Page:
December 2004: First Landing State Park


Virginia Beach, Virginia

It has been almost 400 years now since the first English settlers came ashore here at the bottom of the Chesapeake Bay. The Commonwealth of Virginia obtained more than 2,000 acres near Cape Henry in 1933 at the cost of $157,000. Depression-era public work programs set out to shape the land into the park that was dedicated in 1936. In 1965 the park
was included in the National Register of Natural Landmarks as the northernmost location on the East Coast where subtropical and temperate plants grow and thrive together.

The trail system at First Landing State Park, designated as part of the National Recreation Trail System, features 19 miles of dog-friendly hiking. The marquee walk is the Bald Cypress Trail that circles a cypress swamp for 1.5 miles, much of the way on elevated boardwalks. Airborne Spanish moss drapes many of the ancient giants. Looping off the red-blazed Bald Cypress Trail is the 3.1-mile blue Osmanthus Trail, named for the American olive tree that grows abundantly on the fringes of the dark lagoon along the trail. Another worthwhile detour from the Bald Cypress Trail is the quarter-mile High Dune Trail that uses wooden sleeper-steps to ascend a steep, wooded dune. It is easy walking on these packed sand and soft dirt trails that are further cushioned to the paw by pine straw from towering loblolly pines. There are gentle undulations that spice up the flat canine hiking along the 8 hiker-only trails and the 6-mile Cape Henry multi-use trail. First Landing State Park stretches to the edge of the Chesapeake Bay where swimming is allowed on unguarded sandy beaches. Dogs are allowed on this beach year-round, the only such Virginia state park allowing dogs in the beach/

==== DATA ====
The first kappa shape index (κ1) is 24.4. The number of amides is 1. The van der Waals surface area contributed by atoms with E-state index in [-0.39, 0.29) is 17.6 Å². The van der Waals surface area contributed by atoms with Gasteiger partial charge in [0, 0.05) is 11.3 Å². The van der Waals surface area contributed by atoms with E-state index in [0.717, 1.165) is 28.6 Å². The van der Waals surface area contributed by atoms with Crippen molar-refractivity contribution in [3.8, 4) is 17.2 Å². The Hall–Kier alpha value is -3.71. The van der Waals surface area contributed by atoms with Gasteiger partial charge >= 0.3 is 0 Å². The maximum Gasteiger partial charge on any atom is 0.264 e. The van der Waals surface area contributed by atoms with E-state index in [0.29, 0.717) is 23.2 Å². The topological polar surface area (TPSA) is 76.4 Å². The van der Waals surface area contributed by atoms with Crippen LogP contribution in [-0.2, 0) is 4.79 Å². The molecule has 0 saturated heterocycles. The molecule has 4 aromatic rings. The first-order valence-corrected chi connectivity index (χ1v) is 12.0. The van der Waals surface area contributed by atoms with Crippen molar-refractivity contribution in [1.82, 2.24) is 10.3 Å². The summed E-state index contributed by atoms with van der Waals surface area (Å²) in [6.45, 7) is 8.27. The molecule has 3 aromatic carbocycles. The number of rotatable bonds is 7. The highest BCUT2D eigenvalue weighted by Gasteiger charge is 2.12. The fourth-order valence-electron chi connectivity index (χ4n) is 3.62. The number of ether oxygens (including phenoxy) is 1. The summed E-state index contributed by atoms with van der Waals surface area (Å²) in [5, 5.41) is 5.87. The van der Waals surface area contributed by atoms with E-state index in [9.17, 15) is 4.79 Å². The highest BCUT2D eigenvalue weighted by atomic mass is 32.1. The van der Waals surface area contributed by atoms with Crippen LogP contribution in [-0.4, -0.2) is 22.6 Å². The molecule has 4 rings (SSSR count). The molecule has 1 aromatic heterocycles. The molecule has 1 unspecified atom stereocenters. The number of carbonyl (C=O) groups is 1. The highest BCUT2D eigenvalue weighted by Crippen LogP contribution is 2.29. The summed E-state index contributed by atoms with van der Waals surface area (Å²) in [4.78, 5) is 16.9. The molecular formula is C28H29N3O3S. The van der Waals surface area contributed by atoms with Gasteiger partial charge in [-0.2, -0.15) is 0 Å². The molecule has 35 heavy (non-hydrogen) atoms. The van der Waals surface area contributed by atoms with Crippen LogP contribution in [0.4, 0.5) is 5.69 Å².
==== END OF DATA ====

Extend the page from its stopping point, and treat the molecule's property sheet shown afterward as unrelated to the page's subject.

swimming areas.

Just off-shore are views of the Chesapeake Bay Bridge-Tunnel, one of the seven modern engineering marvels of the world. Each span of the 17.6-mile crossing utilizes more than 2,500 concrete piles to support the trestles. Construction of the bridge-tunnel complex required undertaking a project of more than 12 miles of low-level trestles, two 1-mile tunnels, two bridges, almost 2 miles of causeway, four manmade islands and 5-1/2 miles of approach roads, totaling 23 miles.

The park is north of Virginia Beach on US 60, about six miles from the Chesapeake Bay Bridge-Tunnel.